Breakthrough Thinking Conference designed to inspire
Daniel Serfaty, CEO of Aptima, highlights the future of learning at the Breakthrough Thinking Conference.
That was the message from Helen Riess, M.D., who is known for her groundbreaking empathy training research.
On Wednesday, she highlighted the role of empathy in health care as part of UNMC's annual Breakthrough Thinking Conference, which is designed to challenge and inspire out-of-the-box thinking.
The decline of empathy in health care, Dr. Riess said, has resulted in lower patient satisfaction scores, lower hospital reimbursements, low clinician job satisfaction and burnout, poorer medical outcomes and increased medical errors and malpractice claims.
"It's not a trivial matter economically," said Dr. Riess, who is an associate clinical professor of psychiatry at Harvard Medical School and director of the Empathy and Relational Science Program at Massachusetts General Hospital.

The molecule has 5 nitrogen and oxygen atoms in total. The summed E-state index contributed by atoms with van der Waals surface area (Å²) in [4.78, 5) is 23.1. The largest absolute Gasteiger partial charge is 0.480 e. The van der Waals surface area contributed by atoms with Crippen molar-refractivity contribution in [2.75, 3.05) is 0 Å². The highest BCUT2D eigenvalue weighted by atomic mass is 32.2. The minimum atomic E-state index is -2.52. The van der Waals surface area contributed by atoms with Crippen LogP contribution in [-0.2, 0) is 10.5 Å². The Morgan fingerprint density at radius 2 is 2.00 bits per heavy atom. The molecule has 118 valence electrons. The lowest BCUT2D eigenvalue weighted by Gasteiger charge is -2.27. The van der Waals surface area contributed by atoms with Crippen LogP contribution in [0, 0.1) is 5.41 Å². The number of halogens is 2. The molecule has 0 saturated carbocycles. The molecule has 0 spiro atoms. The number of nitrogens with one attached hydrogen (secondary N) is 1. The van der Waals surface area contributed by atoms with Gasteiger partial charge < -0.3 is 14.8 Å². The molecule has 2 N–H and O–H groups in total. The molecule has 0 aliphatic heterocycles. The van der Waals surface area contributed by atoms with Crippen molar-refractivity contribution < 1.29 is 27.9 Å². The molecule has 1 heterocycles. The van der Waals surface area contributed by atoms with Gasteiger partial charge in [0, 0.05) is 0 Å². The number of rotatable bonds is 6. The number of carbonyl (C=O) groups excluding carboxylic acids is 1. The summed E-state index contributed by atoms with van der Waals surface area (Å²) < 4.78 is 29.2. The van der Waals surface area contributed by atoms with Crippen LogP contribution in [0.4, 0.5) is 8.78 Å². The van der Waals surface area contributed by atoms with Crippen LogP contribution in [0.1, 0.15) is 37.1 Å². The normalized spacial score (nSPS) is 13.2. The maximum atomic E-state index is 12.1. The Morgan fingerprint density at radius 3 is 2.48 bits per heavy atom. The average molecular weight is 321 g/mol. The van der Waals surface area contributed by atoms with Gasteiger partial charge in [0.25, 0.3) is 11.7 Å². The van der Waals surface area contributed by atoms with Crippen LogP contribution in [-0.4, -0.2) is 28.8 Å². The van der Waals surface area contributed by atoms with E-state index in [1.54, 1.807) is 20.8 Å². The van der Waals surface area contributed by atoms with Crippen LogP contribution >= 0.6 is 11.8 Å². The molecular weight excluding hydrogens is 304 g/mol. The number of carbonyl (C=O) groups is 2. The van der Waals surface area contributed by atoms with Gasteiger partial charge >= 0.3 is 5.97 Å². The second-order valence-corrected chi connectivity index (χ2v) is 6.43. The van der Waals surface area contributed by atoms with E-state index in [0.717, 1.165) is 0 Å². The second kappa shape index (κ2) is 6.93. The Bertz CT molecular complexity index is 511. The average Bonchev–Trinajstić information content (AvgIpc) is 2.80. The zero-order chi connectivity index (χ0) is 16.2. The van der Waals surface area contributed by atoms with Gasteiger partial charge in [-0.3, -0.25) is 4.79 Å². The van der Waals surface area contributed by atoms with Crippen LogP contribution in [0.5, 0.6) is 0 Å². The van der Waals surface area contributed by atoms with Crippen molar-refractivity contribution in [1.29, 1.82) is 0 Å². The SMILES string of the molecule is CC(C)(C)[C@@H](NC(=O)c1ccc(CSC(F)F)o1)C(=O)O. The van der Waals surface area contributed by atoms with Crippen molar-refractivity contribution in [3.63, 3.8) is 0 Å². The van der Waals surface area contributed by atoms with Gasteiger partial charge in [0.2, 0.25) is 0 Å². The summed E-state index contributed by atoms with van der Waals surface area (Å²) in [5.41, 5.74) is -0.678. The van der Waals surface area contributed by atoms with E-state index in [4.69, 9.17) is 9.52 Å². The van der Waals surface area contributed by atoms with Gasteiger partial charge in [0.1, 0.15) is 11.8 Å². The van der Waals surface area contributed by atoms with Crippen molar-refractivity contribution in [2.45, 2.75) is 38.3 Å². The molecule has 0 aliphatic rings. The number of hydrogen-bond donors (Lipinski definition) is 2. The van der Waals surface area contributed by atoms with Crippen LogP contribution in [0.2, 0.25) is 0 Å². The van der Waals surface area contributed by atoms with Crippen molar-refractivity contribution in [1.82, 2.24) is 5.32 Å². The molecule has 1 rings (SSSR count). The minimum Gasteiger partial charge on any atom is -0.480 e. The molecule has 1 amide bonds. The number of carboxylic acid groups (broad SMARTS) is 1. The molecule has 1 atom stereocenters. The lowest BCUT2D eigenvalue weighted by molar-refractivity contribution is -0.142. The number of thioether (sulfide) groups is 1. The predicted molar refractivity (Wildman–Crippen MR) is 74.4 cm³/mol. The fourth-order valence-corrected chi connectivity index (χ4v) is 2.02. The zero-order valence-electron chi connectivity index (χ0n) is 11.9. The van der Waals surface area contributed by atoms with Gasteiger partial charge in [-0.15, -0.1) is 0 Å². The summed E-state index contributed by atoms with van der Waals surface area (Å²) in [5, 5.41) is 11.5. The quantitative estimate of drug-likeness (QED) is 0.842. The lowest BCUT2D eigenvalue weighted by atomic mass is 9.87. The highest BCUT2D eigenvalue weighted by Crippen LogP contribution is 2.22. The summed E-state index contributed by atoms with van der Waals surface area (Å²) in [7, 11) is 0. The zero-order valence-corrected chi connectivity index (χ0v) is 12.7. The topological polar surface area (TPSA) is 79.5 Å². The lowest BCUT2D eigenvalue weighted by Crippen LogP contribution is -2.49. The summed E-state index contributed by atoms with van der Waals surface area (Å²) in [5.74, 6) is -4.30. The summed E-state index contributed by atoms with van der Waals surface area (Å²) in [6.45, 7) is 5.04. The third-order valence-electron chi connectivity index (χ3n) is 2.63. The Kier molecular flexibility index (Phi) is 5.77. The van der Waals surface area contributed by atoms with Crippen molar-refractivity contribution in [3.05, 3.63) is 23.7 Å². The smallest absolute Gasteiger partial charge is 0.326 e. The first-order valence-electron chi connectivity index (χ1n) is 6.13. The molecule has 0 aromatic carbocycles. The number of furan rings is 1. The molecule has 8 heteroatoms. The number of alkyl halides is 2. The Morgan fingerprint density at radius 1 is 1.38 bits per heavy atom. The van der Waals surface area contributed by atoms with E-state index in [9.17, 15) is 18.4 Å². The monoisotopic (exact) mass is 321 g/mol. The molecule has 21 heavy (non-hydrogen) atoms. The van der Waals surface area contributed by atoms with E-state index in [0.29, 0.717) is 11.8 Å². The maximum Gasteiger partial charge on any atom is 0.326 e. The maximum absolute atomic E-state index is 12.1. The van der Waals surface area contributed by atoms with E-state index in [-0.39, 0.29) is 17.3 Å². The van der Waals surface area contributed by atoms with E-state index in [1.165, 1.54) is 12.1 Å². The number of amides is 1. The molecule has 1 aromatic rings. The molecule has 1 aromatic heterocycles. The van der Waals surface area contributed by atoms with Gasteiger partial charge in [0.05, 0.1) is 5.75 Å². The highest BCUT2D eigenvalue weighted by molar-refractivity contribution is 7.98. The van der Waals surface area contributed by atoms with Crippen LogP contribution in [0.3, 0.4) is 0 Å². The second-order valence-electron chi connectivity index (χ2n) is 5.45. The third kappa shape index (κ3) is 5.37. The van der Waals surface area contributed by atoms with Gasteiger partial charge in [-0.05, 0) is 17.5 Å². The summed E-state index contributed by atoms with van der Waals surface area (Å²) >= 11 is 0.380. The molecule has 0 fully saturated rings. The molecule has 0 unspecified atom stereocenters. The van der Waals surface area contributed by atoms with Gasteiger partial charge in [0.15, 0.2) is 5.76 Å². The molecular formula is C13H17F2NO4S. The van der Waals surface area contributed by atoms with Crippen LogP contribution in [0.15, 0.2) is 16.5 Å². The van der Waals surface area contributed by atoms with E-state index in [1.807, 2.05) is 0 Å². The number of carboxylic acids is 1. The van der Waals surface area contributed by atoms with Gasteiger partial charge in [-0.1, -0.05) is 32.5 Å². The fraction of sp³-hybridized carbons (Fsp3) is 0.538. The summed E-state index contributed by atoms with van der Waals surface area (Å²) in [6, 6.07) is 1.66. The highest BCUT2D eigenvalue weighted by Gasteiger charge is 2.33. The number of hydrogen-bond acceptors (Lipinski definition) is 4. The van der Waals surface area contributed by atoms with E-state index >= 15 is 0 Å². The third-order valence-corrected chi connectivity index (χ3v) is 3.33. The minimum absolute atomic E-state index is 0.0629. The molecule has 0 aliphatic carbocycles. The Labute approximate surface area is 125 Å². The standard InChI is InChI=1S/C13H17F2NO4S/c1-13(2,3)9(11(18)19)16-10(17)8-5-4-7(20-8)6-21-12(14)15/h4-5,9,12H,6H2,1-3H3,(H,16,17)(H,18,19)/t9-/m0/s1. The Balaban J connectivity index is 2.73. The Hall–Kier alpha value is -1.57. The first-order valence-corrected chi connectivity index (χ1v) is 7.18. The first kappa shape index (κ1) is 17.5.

The good news? Empathy is a skill that can be taught, she said, referencing Empathetics, an online training program she co-founded to train physicians, nurses and frontline staff.
"When stress rises, empathy suffers," she said. "When we don't get as much meaning and joy and sense of purpose out of our jobs, we burn out," she said.
Increased empathy, she said, also increases the patient's - and provider's - physiology.
Dr. Riess encourages providers to "take a walk in our patient's shoes," and focus on their chief concern, not simply their chief complaint. She stresses the importance of making eye contact with patients, especially with the use of electronic medical records in the clinic. It's also important, she said, to read a patient's facial expressions, display an open posture (rather than addressing patients with arms crossed), smile and use a warm tone of voice.
Wednesday's speakers discussed an array of topics related to UNMC's strategic plan to strengthen well-being and inclusivity and boost educational, research and clinical excellence.
"Magic does not happen in your comfort zone - that's business as usual," Chancellor Jeffrey P. Gold, M.D., said, challenging attendees to think broadly about how we all can better the health care profession. Don't be afraid to ask "What if we." or "why not try." questions, he said.
"Nothing is impossible."